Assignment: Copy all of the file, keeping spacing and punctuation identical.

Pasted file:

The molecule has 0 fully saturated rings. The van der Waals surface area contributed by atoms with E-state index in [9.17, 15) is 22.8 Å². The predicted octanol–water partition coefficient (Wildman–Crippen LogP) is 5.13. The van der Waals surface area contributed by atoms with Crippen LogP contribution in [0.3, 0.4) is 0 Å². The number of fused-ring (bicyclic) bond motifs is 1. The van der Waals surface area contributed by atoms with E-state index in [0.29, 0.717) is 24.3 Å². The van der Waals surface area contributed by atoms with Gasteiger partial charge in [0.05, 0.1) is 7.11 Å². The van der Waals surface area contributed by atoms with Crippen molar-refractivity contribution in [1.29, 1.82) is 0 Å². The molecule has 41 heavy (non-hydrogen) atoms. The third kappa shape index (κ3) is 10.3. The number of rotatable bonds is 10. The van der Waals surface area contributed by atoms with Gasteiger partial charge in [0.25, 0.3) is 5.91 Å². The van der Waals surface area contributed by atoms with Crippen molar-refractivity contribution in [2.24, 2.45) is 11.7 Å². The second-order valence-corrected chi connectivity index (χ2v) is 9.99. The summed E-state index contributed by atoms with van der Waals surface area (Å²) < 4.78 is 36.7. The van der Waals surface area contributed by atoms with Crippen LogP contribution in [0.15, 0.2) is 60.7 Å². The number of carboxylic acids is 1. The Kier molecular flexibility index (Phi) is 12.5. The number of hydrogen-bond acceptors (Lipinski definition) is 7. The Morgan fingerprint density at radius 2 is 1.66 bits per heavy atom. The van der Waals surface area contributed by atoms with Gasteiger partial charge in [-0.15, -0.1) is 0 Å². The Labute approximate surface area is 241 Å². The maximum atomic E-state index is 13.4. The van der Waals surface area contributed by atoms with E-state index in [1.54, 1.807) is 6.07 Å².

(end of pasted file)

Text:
The molecule has 0 fully saturated rings. The van der Waals surface area contributed by atoms with E-state index in [9.17, 15) is 22.8 Å². The predicted octanol–water partition coefficient (Wildman–Crippen LogP) is 5.13. The van der Waals surface area contributed by atoms with Crippen LogP contribution in [0.3, 0.4) is 0 Å². The number of fused-ring (bicyclic) bond motifs is 1. The van der Waals surface area contributed by atoms with E-state index in [0.29, 0.717) is 24.3 Å². The van der Waals surface area contributed by atoms with Gasteiger partial charge in [0.05, 0.1) is 7.11 Å². The van der Waals surface area contributed by atoms with Crippen molar-refractivity contribution in [1.29, 1.82) is 0 Å². The molecule has 41 heavy (non-hydrogen) atoms. The third kappa shape index (κ3) is 10.3. The number of rotatable bonds is 10. The van der Waals surface area contributed by atoms with Gasteiger partial charge in [0.25, 0.3) is 5.91 Å². The van der Waals surface area contributed by atoms with Crippen molar-refractivity contribution in [2.24, 2.45) is 11.7 Å². The second-order valence-corrected chi connectivity index (χ2v) is 9.99. The summed E-state index contributed by atoms with van der Waals surface area (Å²) < 4.78 is 36.7. The van der Waals surface area contributed by atoms with Crippen LogP contribution in [0.15, 0.2) is 60.7 Å². The number of carboxylic acids is 1. The Kier molecular flexibility index (Phi) is 12.5. The number of hydrogen-bond acceptors (Lipinski definition) is 7. The Morgan fingerprint density at radius 2 is 1.66 bits per heavy atom. The van der Waals surface area contributed by atoms with Gasteiger partial charge in [-0.15, -0.1) is 0 Å². The Labute approximate surface area is 241 Å². The maximum atomic E-state index is 13.4. The van der Waals surface area contributed by atoms with E-state index in [1.54, 1.807) is 6.07 Å².